Meetings can be hell not only because they can go on and on, but also because they can sandbag people with questions they weren't expecting (the green monster on the left) and that can make them look bad (the dark blue monster on the right). Meetings, to use a term du jour, are not often places of "psychological safety." But what's the big deal about this concept? Are meetings to become a feel-good zone where no one's feelings are hurt? No.
Psychological safety is important because it promotes productivity, and reduces the chances that the workplace is toxic. It makes it possible for a group to admit and learn from their mistakes, pool their knowledge and do something with it, including experimenting and taking risks. That kind of group can fix things and make them better.
Psychological safety depends on everyone in the group, ESPECIALLY whoever is in charge or has power, sharing and acting on these beliefs:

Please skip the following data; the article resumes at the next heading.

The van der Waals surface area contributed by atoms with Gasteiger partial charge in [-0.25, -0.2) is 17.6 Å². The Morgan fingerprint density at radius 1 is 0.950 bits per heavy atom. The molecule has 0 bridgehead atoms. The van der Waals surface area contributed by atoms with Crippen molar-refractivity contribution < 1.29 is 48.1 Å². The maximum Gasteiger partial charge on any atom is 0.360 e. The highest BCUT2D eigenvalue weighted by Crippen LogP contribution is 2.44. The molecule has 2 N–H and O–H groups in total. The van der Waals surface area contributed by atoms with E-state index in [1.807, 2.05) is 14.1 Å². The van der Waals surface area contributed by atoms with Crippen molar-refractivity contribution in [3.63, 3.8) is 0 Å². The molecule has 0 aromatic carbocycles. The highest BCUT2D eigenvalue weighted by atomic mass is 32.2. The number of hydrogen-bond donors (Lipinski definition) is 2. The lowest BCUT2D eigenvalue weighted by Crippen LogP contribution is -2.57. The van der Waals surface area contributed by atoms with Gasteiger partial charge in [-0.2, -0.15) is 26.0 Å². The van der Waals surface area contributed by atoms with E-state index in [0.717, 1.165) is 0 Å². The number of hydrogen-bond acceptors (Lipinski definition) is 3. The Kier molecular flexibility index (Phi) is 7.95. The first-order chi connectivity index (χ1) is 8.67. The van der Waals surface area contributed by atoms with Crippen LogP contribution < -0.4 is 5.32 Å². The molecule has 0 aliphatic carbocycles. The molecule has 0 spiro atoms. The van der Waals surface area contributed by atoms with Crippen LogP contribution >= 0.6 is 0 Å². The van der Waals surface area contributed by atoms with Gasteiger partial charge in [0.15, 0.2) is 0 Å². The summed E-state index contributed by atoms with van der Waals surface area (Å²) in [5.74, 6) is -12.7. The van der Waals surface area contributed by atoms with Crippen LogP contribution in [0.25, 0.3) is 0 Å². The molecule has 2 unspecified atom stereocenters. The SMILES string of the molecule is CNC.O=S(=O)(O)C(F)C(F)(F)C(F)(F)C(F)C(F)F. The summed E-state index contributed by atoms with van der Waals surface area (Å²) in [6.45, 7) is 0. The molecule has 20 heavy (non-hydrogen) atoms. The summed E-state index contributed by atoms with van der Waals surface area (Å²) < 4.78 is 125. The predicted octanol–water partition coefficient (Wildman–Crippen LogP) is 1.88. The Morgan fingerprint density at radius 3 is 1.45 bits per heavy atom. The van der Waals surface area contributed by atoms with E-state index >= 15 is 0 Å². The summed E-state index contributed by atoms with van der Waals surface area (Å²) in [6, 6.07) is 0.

- no one is going to embarrass or punish someone else for admitting mistakes or speaking up
- everyone assumes good intentions from everyone else
- everyone actually cares about everyone else as a person
As it turns out, the materials and methodology of LEGO® Serious Play® lend themselves to fostering psychological safety. A challenge is posed: everyone has a chance to respond to it by themselves (without one person taking up all the air and framing the conversation). People share: each person determines how much to say about their model (without any invasion of privacy), and "own" the meaning of the model (without anyone telling them what they "really" mean). Any discussion that ensues is in terms of the models, not the people. Plus, it's in a playful atmosphere, forgiving of errors and encouraging experimentation.
If it's something important you're meeting about, think about improving the psychological safety of the group: improve the experience and the outcome.
To read more on psychological safety, see Charles Duhigg's recent article in the NYT, or Amy Edmondson's research on psychological safety and team learning behavior.